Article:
Robinson describes the increasing importance of creativity in the modern world, and bashes the education system for “educating people out of their creativity”. He contends that “creativity now is as important in education as literacy and we should treat it with the same status”. Robinson is an entertaining speaker, and I quite enjoyed his video. However, as I thought about it later, I become more dissatisfied.
I agree that creativity is important, and that the education system is doing a terrible job nurturing creativity. My problem with his talk is that he equates creativity with the arts: drawing, drama, dance, etc. I would hate to see some school administrator be inspired by the talk and attempt to “solve” the problem by simply adding an extra art class to the curriculum.
I'm not anti-arts. I'm not saying that art classes are bad. I am saying that giving students one art class in which to be creative, while systematically sucking the creativity out of them in every other class, is not going to solve the problem.
Instead, we need to recognize that other disciplines outside the arts also require creativity, and teach them that way. For example, mathematics is often taught in a way that brooks no creativity whatsoever, whereas the practice of actually doing real mathematics is highly creative. See Paul Lockhart's essay (pdf) for a wonderful discussion about creativity in mathematics education.
I think people often view technical subjects as having no place for creativity. You don't want a student getting creative when multiplying two numbers. I certainly don't want my programming students getting creative about indentation. In fact, in many technical subjects, the very word creative is often used as a synonym for wrong or mistaken (or sometimes unethical, as in “creative accounting”).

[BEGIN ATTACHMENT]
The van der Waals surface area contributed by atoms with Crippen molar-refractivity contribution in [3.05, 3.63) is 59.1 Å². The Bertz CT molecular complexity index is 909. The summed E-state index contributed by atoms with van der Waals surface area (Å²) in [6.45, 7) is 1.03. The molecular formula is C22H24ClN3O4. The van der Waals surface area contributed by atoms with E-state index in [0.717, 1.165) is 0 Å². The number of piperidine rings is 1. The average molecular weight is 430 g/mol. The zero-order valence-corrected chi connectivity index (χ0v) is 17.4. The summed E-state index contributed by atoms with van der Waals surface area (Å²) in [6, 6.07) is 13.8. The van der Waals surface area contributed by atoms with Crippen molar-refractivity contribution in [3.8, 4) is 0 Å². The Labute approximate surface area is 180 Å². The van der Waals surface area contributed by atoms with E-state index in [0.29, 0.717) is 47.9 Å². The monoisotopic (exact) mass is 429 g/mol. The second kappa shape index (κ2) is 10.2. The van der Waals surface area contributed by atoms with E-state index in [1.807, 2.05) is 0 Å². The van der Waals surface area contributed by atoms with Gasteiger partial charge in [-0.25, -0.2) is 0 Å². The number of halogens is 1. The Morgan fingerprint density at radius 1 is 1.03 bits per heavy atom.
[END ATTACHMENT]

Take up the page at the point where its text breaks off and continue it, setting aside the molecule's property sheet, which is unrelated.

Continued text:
For example, I just said that you don't want a student getting creative when multiplying two numbers. But that's only because, in that context, “getting creative” would usually be interpreted as getting the wrong answer. In reality, I'd be thrilled if my grade-schooler, when faced with a multiplication problem like 37x999, rejected long multiplication and instead said, “Hmm. 999 is almost 1000. 37x1000 is 37000. Then take away 37 to get 36963.” That's creativity!
Perhaps the biggest difference between creativity in the arts and in technical subjects has to do with constraints. In the arts, you tend to have fewer constraints, and those constraints are often flexible. In technical subjects, you tend to have more constraints, and those constraints are often non-negotiable. Think of the scene from Apollo 13: “We've got to find a way to make this...fit into the hole for this...using nothing but that.” Or the t-shirt about the speed of light that says “300,000 kilometers per second: It's not just a good idea, IT'S THE LAW!”
Common perception is that, the more constraints you have, the less creativity is involved. I don't think that's true. In fact, as Marissa Mayer of Google fame says, creativity loves constraints. Of course, sometimes the creativity lies in figuring out which constraints are real, and which aren't.